A few weeks ago a mom asked me, “How many of these classes do you teach a week?”
I said “I teach 12 of this toddler age group.”
Her response: “It doesn’t feel like it. It always feels like this is the first one you have taught all week.”
I was impressed to hear that because sometimes it feels like if I sing I’m A Little Tea Pot one more time my head will explode!
Facing burnout while teaching toddlers and preschoolers is the worst. I actually feel guilty when it happens to me. Millions of thoughts go through my head– I love my job, why do I feel burnt out? I’m still working on smoothly working my way through each month, but this year I have adapted some ‘rules to live by’ that have helped get me through my busiest days and sleepless nights.
Here is a list, try any or all that you think might help make you feel less like a robot and more like a dance teacher!
1) Meet Them Where They Are:
Taking the time to assess the class at the start will help determine how much of a fight the next 45 minutes will be.
If they have just come from the playground, straight to dance, it’s possible they are still wound up. Start with an exercise that channels the energy elsewhere. I like doing it through voice.
For example, I say, “Every time you see our hands go up in our warm-up, say “sky,” really loud.” As you make your way through a warm-up keep adding sounds or words. It sounds chaotic, but it works!
On the contrary I have done an entire warm-up without saying anything. They just have to follow along. It really focuses them in and encourages them to ‘watch and do’ as best as they can.
2) Don’t Be Afraid to Veer Off Course:
I ALWAYS go in with a lesson plan, but sometimes it just doesn’t work out.
Part of being an attentive, engaging dance teacher is to be able to think quick on your feet and turn around ideas to make them work. It will be much more fun for you and your students if you are flexible on how you teach them arabesque. Yes, we all know what an arabesque looks like, but there are one hundred and one different ways to teach arabesque.
Explore ways of giving your students their own paths to learning. Every class is different and therefore, should be taught differently, no matter how many times a week you teach that particular age group.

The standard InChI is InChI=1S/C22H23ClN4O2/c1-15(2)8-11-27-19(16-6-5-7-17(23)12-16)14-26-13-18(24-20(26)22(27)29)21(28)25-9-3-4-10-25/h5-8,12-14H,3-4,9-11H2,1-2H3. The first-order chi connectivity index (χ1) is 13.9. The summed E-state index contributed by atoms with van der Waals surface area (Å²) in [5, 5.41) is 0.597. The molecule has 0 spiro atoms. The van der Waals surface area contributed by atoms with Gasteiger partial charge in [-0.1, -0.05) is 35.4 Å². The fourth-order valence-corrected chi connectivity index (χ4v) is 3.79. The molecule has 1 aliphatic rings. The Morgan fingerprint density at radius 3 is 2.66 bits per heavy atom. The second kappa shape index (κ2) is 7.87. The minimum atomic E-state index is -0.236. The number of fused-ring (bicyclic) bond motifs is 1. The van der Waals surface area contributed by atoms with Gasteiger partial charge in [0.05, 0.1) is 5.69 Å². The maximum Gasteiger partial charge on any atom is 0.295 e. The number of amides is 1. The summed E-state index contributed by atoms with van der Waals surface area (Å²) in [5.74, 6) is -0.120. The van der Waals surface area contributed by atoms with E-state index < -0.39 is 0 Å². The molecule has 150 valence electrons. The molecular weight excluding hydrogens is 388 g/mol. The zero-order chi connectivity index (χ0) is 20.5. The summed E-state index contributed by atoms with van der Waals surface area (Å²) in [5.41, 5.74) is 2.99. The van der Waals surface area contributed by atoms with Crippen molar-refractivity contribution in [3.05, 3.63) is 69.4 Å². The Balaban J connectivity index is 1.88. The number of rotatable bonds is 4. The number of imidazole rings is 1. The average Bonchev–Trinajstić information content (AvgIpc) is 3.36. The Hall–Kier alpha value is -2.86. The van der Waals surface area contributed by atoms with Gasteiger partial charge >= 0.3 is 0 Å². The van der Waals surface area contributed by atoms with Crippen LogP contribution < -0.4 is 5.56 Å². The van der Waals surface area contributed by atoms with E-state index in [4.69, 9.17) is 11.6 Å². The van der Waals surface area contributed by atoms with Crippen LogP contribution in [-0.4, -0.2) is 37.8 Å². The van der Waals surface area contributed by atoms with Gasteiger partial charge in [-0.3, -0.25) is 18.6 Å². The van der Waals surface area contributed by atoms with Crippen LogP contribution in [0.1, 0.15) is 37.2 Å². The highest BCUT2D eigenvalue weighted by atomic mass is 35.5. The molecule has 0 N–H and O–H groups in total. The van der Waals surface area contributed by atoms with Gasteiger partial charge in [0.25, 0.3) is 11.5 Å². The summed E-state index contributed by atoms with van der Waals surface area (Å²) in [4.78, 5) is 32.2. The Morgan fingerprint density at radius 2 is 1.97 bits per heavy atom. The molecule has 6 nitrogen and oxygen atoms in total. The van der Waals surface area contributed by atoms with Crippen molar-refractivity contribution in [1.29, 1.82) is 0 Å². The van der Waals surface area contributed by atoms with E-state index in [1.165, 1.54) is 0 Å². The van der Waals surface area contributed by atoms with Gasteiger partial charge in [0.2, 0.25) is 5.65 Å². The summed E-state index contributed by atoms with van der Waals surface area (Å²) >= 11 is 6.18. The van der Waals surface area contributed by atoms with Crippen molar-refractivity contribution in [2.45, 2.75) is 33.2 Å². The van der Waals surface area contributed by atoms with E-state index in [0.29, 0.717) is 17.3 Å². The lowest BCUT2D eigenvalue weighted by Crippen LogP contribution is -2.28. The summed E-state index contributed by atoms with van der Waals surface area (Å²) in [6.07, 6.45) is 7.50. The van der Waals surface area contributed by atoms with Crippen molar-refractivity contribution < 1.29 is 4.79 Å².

3) Create Different Versions of The Same Class:
This year I took my curriculum for my 3-4 year olds and broke it down.
Since I teach so many classes of the same age group, I was going completely crazy teaching the same class over and over. So, I created 2 different warm-ups incorporating different songs. I also have different music for across the floor and many story dances to pick from.
I break it down by days. On Tuesdays, Thursdays and Saturdays I teach version A and on Mondays, Wednesdays and Fridays I teach version B. I feel really good about this method. I don’t get sick of the songs or the stretches and both warm-ups are equally loved by the students. I feel less like a robot!
4) Theme Days/Weeks:
I create silent themes. It could coincide with a holiday or a season or perhaps what they are learning in school. This helps me breath some life into my class.
“Today, lets dance about the snow.” The warm-up incorporates snow, across the floor incorporates snow, prop dances have something to do with snow, we do a story dance about snow. You get the idea.
What I like about it is that you can adapt it to anything! Plus it energizes the students and takes class to a whole new level!
5) Write It Down, Draw:
Most nights I can’t sleep because my brain is just buzzing with ideas. Ideas about how to engage the student that is so shy and quiet. Ideas about what to write my next blog post about. Ideas about my schedule.
Through out my day I try to write my ideas down. I like to write down quotes from my dancers or their responses to particular dances. I use my iPhone and jot them down between classes or I have a little notebook I carry around.
This way when I get to bedtime, I’m not buzzing and thinking so much. It’s not full-proof, but it helps.
Also, while I am on the train commuting from place to place, I draw pictures of how my classes went for the day. One time I tried it for a whole week and it was so interesting to look at my lessons through my drawings. No, I am not a good drawer but I am a visual person, and looking at pictures helps me process information so much better.
So there you have it — 5 ideas to incorporate.
Perhaps you are incorporating some or all of them already. This could be a good refresher to tune into how you are feeling. I feel so much better when I recognize what the problem is and then take steps to fix it.
Like I said above, I never thought I could get burnt out since I am completely in love with my job, but I was wrong. Until I stopped denying it, I was setting myself up for failure.
I know I’m not alone –Nichelle has written some tips on how to Get Out of Your Dance Teaching Rut, too.
And, I would love to hear YOUR ideas on beating burnout.
Have you adapted any of the things I have mentioned?
What are your tried-and-true ways to feel like less of a robot?
A passionate advocate for early childhood dance education, Maria Hanley Blakemore specializes in teaching ages 0 months to 6 years. She left NYC, where she designed and implemented programs at Manhattan’s Jewish Community Center, Dancewave Center and The Mark Morris Dance Group, to teach dancers in the greater Cleveland area. Maria holds a Master’s degree in dance education from New York University (2007) and a Bachelor’s degree in dance performance from Slippery Rock University in Pennsylvania (2005). Maria authors the blog Maria’s Movers (www.mariasmovers.com) where she shares creative ideas and strategies for teaching young dancers. Maria served on the Dance/NYC Junior Committee for 2 years and presented at the 2012 Dance USA Conference. She also presents at the Dance Teacher Summit in New York City. Read Maria’s posts.